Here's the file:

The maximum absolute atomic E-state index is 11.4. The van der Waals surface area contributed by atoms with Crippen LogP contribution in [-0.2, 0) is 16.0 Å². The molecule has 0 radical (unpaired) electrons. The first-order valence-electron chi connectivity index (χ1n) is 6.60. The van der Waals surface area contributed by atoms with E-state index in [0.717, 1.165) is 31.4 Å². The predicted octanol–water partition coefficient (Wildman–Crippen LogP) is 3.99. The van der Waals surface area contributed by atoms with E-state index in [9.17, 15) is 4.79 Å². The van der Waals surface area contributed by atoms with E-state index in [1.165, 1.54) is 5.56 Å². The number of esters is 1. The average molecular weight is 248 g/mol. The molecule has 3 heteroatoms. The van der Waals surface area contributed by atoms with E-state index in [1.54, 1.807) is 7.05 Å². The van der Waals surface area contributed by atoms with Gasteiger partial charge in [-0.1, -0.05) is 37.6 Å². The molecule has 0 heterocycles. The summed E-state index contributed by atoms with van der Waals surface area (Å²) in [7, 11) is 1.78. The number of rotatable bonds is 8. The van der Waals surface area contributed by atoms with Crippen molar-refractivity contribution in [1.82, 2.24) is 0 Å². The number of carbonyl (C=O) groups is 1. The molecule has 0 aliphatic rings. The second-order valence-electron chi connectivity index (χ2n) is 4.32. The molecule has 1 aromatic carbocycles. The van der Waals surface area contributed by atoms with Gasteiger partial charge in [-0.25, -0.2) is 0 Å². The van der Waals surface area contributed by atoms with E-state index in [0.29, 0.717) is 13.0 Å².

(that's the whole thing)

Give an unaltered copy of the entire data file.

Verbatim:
The maximum absolute atomic E-state index is 11.4. The van der Waals surface area contributed by atoms with Crippen LogP contribution in [-0.2, 0) is 16.0 Å². The molecule has 0 radical (unpaired) electrons. The first-order valence-electron chi connectivity index (χ1n) is 6.60. The van der Waals surface area contributed by atoms with E-state index in [0.717, 1.165) is 31.4 Å². The predicted octanol–water partition coefficient (Wildman–Crippen LogP) is 3.99. The van der Waals surface area contributed by atoms with E-state index in [9.17, 15) is 4.79 Å². The van der Waals surface area contributed by atoms with E-state index in [1.165, 1.54) is 5.56 Å². The number of esters is 1. The average molecular weight is 248 g/mol. The molecule has 3 heteroatoms. The van der Waals surface area contributed by atoms with E-state index in [1.54, 1.807) is 7.05 Å². The van der Waals surface area contributed by atoms with Gasteiger partial charge in [-0.1, -0.05) is 37.6 Å². The molecule has 0 heterocycles. The summed E-state index contributed by atoms with van der Waals surface area (Å²) in [7, 11) is 1.78. The number of rotatable bonds is 8. The van der Waals surface area contributed by atoms with Crippen molar-refractivity contribution in [1.82, 2.24) is 0 Å². The number of carbonyl (C=O) groups is 1. The molecule has 0 aliphatic rings. The second-order valence-electron chi connectivity index (χ2n) is 4.32. The molecule has 1 aromatic carbocycles. The van der Waals surface area contributed by atoms with Gasteiger partial charge in [-0.25, -0.2) is 0 Å². The van der Waals surface area contributed by atoms with E-state index in [0.29, 0.717) is 13.0 Å².